Cable news outlets are using this crisis in the never-ending ratings war, as well. Unsurprisingly, Fox News, which regularly beats out competitors MSNBC and CNN in the ratings, has been the subject of these attacks. “When this is all over,” tweets Joe Lockhart, CNN Political Analyst and former Press Secretary to President Bill Clinton, “and we properly examine what was done right and what was done wrong, I hope we can have an honest national conversation on the toxic effect of Fox News. They are a critical instrument of Trump and his approach to the crisis.” On MSNBC, Eric Boehlert said, “Fox News has been getting people killed for years. Just look at their crusade against affordable health care and their crusade against expanding Medicaid. This is not unusual for them… They are a cancer on this country.” These commentators are pushing their political agenda, and the networks that host them are attacking their cable rivals, all on the backs of the sick and dying.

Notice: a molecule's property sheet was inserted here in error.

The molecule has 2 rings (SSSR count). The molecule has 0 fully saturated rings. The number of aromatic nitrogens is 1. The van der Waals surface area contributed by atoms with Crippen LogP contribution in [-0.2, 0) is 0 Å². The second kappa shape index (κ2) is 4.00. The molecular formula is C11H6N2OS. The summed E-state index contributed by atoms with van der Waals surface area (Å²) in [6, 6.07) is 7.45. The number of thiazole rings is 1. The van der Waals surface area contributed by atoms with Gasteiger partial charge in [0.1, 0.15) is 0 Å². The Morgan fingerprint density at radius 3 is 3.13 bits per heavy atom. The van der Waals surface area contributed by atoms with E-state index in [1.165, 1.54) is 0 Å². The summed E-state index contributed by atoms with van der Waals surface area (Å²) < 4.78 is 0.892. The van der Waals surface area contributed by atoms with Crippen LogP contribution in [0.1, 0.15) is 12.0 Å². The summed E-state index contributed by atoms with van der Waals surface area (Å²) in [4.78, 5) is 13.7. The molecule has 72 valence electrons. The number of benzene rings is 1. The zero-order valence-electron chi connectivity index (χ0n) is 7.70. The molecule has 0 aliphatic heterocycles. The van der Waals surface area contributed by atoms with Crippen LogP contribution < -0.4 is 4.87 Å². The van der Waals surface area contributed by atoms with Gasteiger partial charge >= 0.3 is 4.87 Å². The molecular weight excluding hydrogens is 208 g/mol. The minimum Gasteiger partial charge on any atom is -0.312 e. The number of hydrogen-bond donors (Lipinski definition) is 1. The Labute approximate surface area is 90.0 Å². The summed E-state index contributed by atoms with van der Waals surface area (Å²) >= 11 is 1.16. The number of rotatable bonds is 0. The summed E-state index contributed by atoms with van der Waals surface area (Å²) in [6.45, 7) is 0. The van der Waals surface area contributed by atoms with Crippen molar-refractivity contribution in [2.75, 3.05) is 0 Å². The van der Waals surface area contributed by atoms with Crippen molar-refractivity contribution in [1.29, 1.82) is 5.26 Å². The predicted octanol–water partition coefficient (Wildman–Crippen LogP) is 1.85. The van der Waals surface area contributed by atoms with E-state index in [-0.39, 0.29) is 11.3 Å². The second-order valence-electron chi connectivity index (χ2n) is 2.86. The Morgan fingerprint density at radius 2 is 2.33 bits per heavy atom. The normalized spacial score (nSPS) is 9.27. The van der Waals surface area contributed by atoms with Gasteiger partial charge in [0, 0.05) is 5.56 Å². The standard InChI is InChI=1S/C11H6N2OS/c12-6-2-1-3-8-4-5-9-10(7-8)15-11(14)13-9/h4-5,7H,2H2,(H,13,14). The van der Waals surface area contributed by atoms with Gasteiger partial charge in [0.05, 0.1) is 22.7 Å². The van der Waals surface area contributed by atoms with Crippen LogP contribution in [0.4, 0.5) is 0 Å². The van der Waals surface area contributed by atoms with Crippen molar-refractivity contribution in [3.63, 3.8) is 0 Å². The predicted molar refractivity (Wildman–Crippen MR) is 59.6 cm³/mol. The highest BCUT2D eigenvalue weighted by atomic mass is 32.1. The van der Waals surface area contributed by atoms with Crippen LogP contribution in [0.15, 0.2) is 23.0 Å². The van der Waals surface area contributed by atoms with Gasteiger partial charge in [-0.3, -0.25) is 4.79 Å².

There was never any chance that this was going to be a unifying crisis; the country is too polarized for that. The only thing we can do is hope that the tests are properly disseminated, the disease spread slows down, and communities pull through this together. Looking towards our leaders, both in office and on television, will only bring deeper despair.
Moshe Hill is a political analyst who has written for The Daily Wire, the Queens Jewish Link, The Jewish Link of New Jersey and JNS.org. He is regularly featured on ‘The Josh M Show’ podcast. Subscribe to aHillwithaview.com for more content from Moshe Hill. Like him on Facebook at facebook.com/ahillwithaview and follow him on Twitter @TheMoHill.